17 Lecture 32 - 17 To calculate E a, rearrange the Arrhenius equation (k = A e – Ea / R T ) as: ln k = ln A – E a / R T If k 1 and k 2 are the rate constants at two temperatures T 1 and T 2 respectively, then we can also calculate E a easily: ln k 1 = ln A – E a / R T 1 ln k 2 = ln A – E a / R T 2 And subtracting the two, the term (ln A) disappears, so we get: Using Arrhenius Equation

18 Lecture 32 - 18 For the reaction: 2 NO 2 (g)  2NO(g) + O 2 (g) The rate constant k = 1.00 · 10 -10 s -1 at 300 K and the activation energy E a = 111 kJ mol -1. (a)What are the values for A and k at 273 K? (b)What is the value of T when k = 1.00· 10 -11 s -1 ? Method: Make use of, and rearrange k = A e – Ea / R T Arrhenius Equation – Example 1

19 Lecture 32 - 19 (a) Find the value of A (independent of T): A = k e Ea / R T = 1.00· 10 -10 s -1 · exp [111000 J mol -1 / (8.314 J mol -1 K –1 · 300 K)] = 2.13 ·10 9 s -1 (three significant figures) Calculate the value of k at 273 K: k = 2.13 · 10 9 s -1 exp (– 111000 J mol -1 ) / (8.314 J mol -1 K –1 ·273 K) = 1.23 · 10 -12 s -1 (three significant figures) (b)Calculate the temperature when k = 1.00· 10 -11 s -1 T= E a / [R· ln (A/k)] = 111000 J mol -1 / (8.314·46.8) J mol -1 K -1 = 285 K (three significant figures) Arrhenius Equation – Example 1

20 Lecture 32 - 20 Increasing the temperature increases the number of collisions with sufficient energy to react, i.e. with energy > E a. Distribution of Collision Energy Blackman Figure 14.13

21 Lecture 32 - 21 Energy Landscape in Chemical Reactions A + B C + D Activated state E a (forw) E a (rev) Exothermic reaction Endothermic reaction A + B C + D E a (forw) E a (rev) A + B C + D Forward reaction is faster than reverseReverse reaction is faster than forward Figure from Silberberg, “Chemistry”, McGraw Hill, 2006.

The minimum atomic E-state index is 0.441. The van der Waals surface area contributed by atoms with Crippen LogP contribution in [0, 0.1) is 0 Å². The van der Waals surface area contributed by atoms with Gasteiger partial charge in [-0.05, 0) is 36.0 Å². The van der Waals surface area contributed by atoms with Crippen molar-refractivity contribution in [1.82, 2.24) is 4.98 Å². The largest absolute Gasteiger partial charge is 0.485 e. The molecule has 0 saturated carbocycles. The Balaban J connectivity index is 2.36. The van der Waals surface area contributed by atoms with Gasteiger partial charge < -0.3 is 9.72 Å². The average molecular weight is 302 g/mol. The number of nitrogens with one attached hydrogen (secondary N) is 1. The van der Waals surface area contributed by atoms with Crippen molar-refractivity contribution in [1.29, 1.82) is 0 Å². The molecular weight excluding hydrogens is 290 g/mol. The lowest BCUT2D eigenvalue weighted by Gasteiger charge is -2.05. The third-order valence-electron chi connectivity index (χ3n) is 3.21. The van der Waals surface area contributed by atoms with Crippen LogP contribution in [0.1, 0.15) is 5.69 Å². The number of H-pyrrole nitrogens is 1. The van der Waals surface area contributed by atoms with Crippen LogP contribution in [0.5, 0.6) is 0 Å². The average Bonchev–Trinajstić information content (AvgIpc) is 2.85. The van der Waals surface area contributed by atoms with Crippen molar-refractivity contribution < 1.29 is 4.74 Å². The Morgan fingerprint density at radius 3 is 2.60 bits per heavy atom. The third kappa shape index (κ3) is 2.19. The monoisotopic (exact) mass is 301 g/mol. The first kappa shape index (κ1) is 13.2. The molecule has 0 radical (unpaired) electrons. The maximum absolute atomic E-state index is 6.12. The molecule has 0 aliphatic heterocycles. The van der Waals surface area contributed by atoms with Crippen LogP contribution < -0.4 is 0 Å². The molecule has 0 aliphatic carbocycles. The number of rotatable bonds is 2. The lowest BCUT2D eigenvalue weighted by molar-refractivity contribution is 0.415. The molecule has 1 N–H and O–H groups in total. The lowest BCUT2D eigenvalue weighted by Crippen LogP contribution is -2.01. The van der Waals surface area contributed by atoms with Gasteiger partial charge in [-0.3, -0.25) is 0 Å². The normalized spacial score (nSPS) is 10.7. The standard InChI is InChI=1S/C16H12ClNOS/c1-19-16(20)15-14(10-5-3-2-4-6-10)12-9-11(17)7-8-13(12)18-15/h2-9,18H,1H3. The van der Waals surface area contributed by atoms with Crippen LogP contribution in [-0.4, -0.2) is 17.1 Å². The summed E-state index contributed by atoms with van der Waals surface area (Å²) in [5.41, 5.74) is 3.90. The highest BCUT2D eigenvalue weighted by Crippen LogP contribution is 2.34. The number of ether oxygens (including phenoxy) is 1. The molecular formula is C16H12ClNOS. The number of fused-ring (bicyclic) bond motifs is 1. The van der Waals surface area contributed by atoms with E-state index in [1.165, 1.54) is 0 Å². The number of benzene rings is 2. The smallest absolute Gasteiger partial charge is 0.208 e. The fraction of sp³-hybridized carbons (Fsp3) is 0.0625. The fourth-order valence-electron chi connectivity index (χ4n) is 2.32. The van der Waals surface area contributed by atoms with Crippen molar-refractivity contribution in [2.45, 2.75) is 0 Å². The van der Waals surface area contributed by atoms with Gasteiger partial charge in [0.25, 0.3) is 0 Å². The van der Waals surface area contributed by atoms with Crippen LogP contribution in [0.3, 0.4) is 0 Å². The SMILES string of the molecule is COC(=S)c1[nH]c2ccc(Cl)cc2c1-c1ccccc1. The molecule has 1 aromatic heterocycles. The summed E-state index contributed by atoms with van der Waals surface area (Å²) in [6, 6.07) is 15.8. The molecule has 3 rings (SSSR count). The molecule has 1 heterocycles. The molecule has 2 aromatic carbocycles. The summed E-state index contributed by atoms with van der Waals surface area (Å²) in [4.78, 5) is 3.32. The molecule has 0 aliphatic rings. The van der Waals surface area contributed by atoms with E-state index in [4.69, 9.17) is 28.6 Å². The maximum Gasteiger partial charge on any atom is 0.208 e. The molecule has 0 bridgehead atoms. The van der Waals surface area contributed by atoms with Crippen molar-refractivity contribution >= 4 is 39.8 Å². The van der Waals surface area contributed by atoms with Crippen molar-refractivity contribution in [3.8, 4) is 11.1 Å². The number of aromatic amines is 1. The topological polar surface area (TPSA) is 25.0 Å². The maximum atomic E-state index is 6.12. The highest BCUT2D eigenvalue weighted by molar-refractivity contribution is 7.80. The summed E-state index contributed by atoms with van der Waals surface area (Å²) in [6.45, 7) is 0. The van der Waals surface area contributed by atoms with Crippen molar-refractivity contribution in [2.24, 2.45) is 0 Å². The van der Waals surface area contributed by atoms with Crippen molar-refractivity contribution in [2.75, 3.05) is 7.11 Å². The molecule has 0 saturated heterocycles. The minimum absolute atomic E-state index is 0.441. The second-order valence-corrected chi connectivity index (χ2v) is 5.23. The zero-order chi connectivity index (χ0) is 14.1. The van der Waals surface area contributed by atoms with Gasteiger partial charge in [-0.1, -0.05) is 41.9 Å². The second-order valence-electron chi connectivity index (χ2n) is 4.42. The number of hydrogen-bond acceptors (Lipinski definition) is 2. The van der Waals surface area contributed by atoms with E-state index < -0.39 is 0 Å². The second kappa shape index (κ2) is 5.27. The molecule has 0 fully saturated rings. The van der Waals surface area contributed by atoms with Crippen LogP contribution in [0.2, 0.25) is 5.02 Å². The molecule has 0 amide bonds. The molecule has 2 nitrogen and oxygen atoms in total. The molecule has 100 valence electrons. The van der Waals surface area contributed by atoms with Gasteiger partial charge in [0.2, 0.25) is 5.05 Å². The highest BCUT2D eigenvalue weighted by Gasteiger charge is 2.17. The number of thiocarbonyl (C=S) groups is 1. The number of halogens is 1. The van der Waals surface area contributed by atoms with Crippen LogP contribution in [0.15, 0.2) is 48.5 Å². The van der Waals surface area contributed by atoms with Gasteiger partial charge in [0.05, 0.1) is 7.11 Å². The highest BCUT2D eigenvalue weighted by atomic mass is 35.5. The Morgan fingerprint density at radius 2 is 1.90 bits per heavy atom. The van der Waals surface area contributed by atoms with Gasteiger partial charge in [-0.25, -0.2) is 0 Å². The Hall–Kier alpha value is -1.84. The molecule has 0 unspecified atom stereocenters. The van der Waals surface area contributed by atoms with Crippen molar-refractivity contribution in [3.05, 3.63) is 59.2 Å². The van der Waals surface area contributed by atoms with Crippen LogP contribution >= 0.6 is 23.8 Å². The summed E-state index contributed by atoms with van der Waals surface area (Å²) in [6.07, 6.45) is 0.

22 Lecture 32 - 22 If a reaction has a rate constant k of 2.0 · 10 -5 s -1 at 20.0  C and 7.32·10 -5 s -1 at 30.00  C, what is the activation energy ? Answer: ln {(2.0 · 10 -5 )/ (7.32 · 10 -5 )} = - (E a /8.314) (1/293 - 1/303.00) E a = 96 kJ mol -1(TWO SIGNIFICANT FIGURES) Arrhenius Equation – Example 2

23 Lecture 32 - 23 Determining E a Ideally you would require many more than two values to determine E a. ln k = ln A – E a / R T Plot lnk versus 1/T and get a line with a slope of –E a /R.

24 Lecture 32 - 24 The rate constant of a particular reaction triples when the temperature is increased from 25  C to 35  C. Calculate the activation energy, E a, for this reaction. ln (1/3) = - (E a / 8.314)(1/298 - 1/308) -1.099 = - E a (1.310 x 10 -5 ) E a = 8.4·10 4 J mol -1 or 84 kJ mol -1 Arrhenius Equation – Example 3